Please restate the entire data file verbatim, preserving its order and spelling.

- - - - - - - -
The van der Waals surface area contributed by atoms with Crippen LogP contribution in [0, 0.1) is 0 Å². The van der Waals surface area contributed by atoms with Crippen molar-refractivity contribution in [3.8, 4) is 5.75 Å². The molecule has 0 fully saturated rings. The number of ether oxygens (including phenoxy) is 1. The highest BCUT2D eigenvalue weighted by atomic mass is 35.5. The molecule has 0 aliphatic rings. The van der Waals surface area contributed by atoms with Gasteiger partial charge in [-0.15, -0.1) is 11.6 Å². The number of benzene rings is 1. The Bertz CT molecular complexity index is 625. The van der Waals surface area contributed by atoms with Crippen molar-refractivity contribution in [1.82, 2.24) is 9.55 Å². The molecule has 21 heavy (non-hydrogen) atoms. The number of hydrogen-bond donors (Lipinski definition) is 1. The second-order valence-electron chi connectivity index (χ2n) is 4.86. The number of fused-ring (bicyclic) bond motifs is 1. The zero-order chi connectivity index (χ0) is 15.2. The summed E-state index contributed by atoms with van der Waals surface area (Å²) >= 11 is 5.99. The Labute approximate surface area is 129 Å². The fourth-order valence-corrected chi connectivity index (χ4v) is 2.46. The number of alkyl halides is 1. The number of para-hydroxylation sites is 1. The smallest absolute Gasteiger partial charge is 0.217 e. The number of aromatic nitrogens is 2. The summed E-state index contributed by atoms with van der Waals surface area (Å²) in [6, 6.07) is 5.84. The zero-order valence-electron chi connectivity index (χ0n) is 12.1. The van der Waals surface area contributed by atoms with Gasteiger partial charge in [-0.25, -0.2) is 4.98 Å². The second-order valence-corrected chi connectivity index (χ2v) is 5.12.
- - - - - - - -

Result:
The van der Waals surface area contributed by atoms with Crippen LogP contribution in [0, 0.1) is 0 Å². The van der Waals surface area contributed by atoms with Crippen molar-refractivity contribution in [3.8, 4) is 5.75 Å². The molecule has 0 fully saturated rings. The number of ether oxygens (including phenoxy) is 1. The highest BCUT2D eigenvalue weighted by atomic mass is 35.5. The molecule has 0 aliphatic rings. The van der Waals surface area contributed by atoms with Gasteiger partial charge in [-0.15, -0.1) is 11.6 Å². The number of benzene rings is 1. The Bertz CT molecular complexity index is 625. The van der Waals surface area contributed by atoms with Crippen molar-refractivity contribution in [1.82, 2.24) is 9.55 Å². The molecule has 21 heavy (non-hydrogen) atoms. The number of hydrogen-bond donors (Lipinski definition) is 1. The second-order valence-electron chi connectivity index (χ2n) is 4.86. The number of fused-ring (bicyclic) bond motifs is 1. The zero-order chi connectivity index (χ0) is 15.2. The summed E-state index contributed by atoms with van der Waals surface area (Å²) >= 11 is 5.99. The Labute approximate surface area is 129 Å². The fourth-order valence-corrected chi connectivity index (χ4v) is 2.46. The number of alkyl halides is 1. The number of para-hydroxylation sites is 1. The smallest absolute Gasteiger partial charge is 0.217 e. The number of aromatic nitrogens is 2. The summed E-state index contributed by atoms with van der Waals surface area (Å²) in [6, 6.07) is 5.84. The zero-order valence-electron chi connectivity index (χ0n) is 12.1. The van der Waals surface area contributed by atoms with Gasteiger partial charge in [-0.25, -0.2) is 4.98 Å². The second-order valence-corrected chi connectivity index (χ2v) is 5.12.